REV. FINNEY: Wait a minute, wait a minute, wait a minute! If you think about what is going on in the neighborhoods of the city of Chicago – when you think about all the vacant lots in the city of Chicago – when you think about all the poverty in the city of Chicago – when you think about what’s happening with the displacement of public housing and what is the consequence of the transformation of public housing – you think about all the disbursement of crime and violence throughout the city of Chicago. These kids have got to think and think through at this particular point, not yesterday, but what are we going to do about our neighborhoods right today? That’s what’s got to happen!


MARION BROOKS: Let’s take it right now to a student…


Well, good evening. My name is Jacara Jackson. I’m a senior at National Louis University. Unfortunately, subprime and predatory lending are two huge major factors behind the housing crisis for African-Americans. And as a senior in college and starting law school soon, I would like to be, you know, a homeowner eventually. My question to you all is, what is your advice for our generation so that we don’t have to go through this mess?

REV. FINNEY: Yeah, well, I think that’s a community development question. Let’s take a look at it. You raised an earlier issue and that was the predatory lending. Before Dr. King got here, there was something called a Contract Buyers League. And the Contract Buyers League was formed because black folk in the city of Chicago could not get a mortgage without going under contract. Well, you take another look at that and say, well, what has happened different at this particular point? It’s still difficult for black folk to get a mortgage. We're still living in too many slums. We still have too many vacant lots. So the real question is, what do you do for self, and where do you start building? We’ve lost in a generation we’ve lost five black banks that once were here, able to break the cycle of poverty as it related to acquiring equity. My sense is that at some moment we have to stop and say, wait a minute, what are we doing with our money, do we continue to bank outside? Or do we demand the right to organize our own financial institution and organize our own devices for investment?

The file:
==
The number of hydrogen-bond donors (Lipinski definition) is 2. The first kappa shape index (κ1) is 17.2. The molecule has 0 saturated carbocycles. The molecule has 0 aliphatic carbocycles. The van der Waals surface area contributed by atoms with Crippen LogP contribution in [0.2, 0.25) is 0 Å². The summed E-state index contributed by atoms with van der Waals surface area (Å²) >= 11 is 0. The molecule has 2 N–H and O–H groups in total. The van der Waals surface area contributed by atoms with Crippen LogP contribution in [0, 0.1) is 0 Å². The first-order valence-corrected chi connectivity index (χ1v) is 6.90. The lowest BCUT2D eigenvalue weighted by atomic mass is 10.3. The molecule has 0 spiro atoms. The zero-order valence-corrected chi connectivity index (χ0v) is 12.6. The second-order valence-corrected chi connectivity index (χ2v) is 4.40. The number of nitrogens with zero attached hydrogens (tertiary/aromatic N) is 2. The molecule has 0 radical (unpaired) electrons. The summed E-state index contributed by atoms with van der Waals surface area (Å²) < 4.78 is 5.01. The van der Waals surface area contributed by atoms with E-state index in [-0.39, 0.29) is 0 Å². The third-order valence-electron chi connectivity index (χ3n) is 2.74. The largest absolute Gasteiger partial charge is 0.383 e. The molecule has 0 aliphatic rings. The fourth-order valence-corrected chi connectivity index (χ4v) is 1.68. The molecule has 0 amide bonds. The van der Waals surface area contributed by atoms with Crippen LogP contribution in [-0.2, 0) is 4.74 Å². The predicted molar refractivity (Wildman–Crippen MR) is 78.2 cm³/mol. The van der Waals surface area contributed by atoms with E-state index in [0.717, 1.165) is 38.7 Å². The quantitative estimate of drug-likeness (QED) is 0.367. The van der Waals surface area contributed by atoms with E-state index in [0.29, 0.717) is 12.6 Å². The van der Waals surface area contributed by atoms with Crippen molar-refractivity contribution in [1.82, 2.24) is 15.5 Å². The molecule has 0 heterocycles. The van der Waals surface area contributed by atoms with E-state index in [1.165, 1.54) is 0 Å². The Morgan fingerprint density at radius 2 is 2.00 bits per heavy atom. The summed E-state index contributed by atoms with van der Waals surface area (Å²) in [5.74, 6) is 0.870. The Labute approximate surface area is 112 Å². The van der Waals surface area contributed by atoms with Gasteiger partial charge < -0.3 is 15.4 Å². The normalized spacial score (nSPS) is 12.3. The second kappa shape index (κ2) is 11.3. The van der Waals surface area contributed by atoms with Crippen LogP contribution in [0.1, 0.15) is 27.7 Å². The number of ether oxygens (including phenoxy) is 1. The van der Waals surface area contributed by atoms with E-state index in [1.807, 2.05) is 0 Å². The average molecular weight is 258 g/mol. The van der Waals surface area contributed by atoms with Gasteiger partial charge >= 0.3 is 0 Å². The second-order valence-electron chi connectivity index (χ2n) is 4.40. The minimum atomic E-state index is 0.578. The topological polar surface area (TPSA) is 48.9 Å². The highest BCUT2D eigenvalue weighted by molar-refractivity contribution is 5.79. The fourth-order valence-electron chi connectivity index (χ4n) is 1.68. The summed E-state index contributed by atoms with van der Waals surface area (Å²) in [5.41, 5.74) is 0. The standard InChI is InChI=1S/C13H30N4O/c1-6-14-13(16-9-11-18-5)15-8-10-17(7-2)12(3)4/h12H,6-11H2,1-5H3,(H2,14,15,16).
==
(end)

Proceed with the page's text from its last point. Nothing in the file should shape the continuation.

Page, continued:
LESTER HOLT: Let’s get across the room here we have another student who has a question.


Hi, my name is Tateanna Foster and I attend Rich East High School. My question to all the panelists is in light of the high crime rate in the South Side and the West Side communities, what are the things that the citizens of these communities can do to reiterate Dr. Martin Luther King’s six principles of peace, to redirect where we’re going right now?

MARION BROOKS: Father Pfleger, why don’t you grab –I know you all have been very –

REV. FINNEY: I think he and I are on the same page. Well, go ahead, Father.

FATHER PFLEGER: Just to answer that. First of all, I think Dr. King made it very clear that violence never ends violence. You can’t gun your way out of anything. And, the truth of the matter is that right now what Dr. King did was mobilize communities, mobilize houses, mobilized houses, mobilize parents, mobilize neighborhoods to set the agenda, not wait for somebody in to come and be the agenda. My big problem is today I don’t think Dr. King would be saying, let’s put blue lights in. Dr. King would be saying be a blue light in your neighborhood. We wouldn't be calling 311 to get well-being checks for people across the street, we would be doing the well-being check for the people across the street. Dr. King would be mobilizing blocks and neighborhoods and homes to take charge and take control of their community and set the agenda for the city.

LESTER HOLT: We’ve got to take a break.